Supporters of the documentary Is It Wrong to Try to Pick Up Girls in a Dungeon?
fans of the series will already be aware of the main distinction with this most recent manga spinoff: Memoria Freese, a mobile app, serves as the basis instead of Fujimori’s light novels. The story is set during the Holy Night Festival in Orario, a barely concealed Christmas, and is an adaptation of the non-canonical tale of the Träumerei on Christmas Eve. While exploring the event, Bell and Haruhime run into Tarvi, a young woman from the Beltane nation. Naturally, neither Bell nor Haruhime believes the scenario to be what it is; yet, they gladly assist Tarvi in her quest to elude capture.
Astute readers will see right away that Tarvi’s background is steeped in Celtic mythology. Tarvi’s attendance at a winter event is noteworthy because Beltane, the spring festival, falls on May 1st and signifies the change from winter to spring. The brief reference of “Bheara” at the end of the volume is even more intriguing; it appears to be a shortened form of the name of the Celtic goddess Cailleach Bhéara, a crone deity connected to winter. Since the festival of Beltane practically signifies the end of her reign, Tarvi’s attendance at this specific holiday celebration seems unlikely to be coincidence. She may be related to other Celtic deities, such as Cernunnos, the horned god, because of her double set of head ornaments, which include both horns and antlers.
Still, none of that really matters to the plot of this volume. Despite Fujimoto Mori’s involvement, the novel feels more like fanfiction than anything more firmly rooted in the DanMachi universe. It prioritizes shenanigans and jam-packs as many well-known characters as it can, without really giving them any depth. A portion of this stems from the focus on fanservice, which is prominently featured in this instance despite the main story’s constant inclusion of it, as Hestia’s introduction emphasizing her breasts clearly illustrates. (She also acts a little more lustful and possessive over Bell than usual, but it’s not abnormal at all.) In addition to using the infamous “brokenback” pose, which is when a female character is drawn so that you can see both her breasts and her behind at the same time, the artwork isn’t even particularly well done; instead of making the boobs look like an organic part of the ladies’ bodies, artist Yū Shiomura seems to have just sort of stuck them on.
Fanservice is one thing, but badly illustrated fanservice is quite another. The novel does have its moments despite these problems, and because Hestia seems to know Beltane and Bheara, there’s a strong indication that volume two will focus more on the plot. (This makes perfect sense, as hearth fires are a feature of various Beltane ceremonies; it also demonstrates Omori’s typical attention to mythological detail.) The bond between Tarvi and Haruhime is one of the main advantages here. Because of her inherent reserve and the trauma she had as an Ishtar Familia member, Haruhime is reluctant to fully participate in Hestia Familia, even though she wants to but is holding herself back. Though she has her moments when she is more assertive, Tarvi appears to be in a similar situation, and her happiness at meeting Haruhime and desire to be friends with her encourage Renart to come out of her shell a little. Tarvi’s claim to some Renart ancestry is sufficient to ease Haruhime’s nerves. There’s a feeling that it makes her feel quickly at ease with the other young woman, and even in their brief exchanges, Tarvi appears to be encouraging Haruhime to let go and have fun. In a sense, Tarvi is extending an invitation to the bashful child on the playground to join in the fun, and Haruhime finds it easier to accept the offer as she doesn’t feel as obligated to her as she does with Hestia Familia. It’s a pleasant moment for Renart, and it appears that Bell finds it as meaningful.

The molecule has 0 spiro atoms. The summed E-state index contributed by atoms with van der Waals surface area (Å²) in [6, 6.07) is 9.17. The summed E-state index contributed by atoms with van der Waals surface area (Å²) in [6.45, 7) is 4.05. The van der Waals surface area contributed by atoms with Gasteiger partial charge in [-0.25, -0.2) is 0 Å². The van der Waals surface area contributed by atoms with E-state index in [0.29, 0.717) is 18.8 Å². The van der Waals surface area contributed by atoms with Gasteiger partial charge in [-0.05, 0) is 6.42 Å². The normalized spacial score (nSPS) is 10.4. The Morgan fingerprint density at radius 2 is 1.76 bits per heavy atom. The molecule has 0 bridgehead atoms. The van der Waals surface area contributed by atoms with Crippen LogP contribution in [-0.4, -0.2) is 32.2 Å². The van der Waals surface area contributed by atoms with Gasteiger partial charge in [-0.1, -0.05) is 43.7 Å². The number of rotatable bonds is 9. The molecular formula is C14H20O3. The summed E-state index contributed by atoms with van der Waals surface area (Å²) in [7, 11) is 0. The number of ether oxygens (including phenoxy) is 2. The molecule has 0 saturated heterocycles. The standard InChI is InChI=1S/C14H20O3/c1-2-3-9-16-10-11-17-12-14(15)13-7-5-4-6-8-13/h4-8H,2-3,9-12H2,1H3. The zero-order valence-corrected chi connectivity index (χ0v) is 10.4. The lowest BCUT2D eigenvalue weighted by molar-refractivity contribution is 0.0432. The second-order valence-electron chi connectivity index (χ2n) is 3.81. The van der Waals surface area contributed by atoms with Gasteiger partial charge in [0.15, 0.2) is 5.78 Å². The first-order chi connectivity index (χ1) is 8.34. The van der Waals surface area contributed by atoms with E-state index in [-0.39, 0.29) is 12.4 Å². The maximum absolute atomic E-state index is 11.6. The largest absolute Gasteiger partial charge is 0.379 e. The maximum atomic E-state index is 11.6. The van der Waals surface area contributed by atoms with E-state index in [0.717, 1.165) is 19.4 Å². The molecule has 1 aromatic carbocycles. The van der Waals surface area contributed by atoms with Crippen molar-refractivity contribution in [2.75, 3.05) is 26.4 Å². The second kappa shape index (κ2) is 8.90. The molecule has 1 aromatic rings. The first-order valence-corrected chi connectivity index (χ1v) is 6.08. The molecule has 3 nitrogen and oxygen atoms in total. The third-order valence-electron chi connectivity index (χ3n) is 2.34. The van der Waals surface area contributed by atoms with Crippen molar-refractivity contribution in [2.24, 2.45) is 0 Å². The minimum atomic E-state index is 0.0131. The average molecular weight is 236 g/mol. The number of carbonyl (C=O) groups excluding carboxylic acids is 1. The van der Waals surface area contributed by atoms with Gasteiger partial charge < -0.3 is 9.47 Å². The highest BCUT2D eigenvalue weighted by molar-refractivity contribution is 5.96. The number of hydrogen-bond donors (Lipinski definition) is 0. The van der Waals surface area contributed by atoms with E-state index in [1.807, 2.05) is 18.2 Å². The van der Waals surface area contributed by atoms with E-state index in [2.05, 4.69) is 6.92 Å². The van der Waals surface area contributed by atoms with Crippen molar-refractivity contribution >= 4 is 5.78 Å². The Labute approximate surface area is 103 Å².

Regretfully, this is somewhat obscured by the remainder of the book. It seems to want to be approachable for first-time readers, which is a commendable objective but doesn’t quite fit the story’s style. Since this is a post-Ishtar plot, there is an instant barrier to admission for new readers since Hestia Familia has moved into Hearthstone Manor and is joined by Chigusa and Haruhime. That, together with a Sword Oratoria chapter and appearances by Lyu and Chigusa, renders the explanation of concepts like “the dungeon” and “the guild” unnecessary because readers who are familiar with Ais will already be aware of them.and a lot of the story will be quite confusing to someone who doesn’t know it.
Is Trying to Pick Up Girls in a Dungeon Wrong? Memoria Freese finds herself in a strange kind of nowhere. It uses a plotline from a video game, assumes readers are familiar with the environment and source material, and takes a bit too long to set up the scenario. It’s not bad, and it demonstrates Omori’s customary devotion to real world mythology, but the clumsy artwork and unnecessary details detract from the experience. This is a fantastic chance to view one of Memoria Freese’s unique plot events if you don’t plan to play the game, but other than that, it’s very easy to pass over.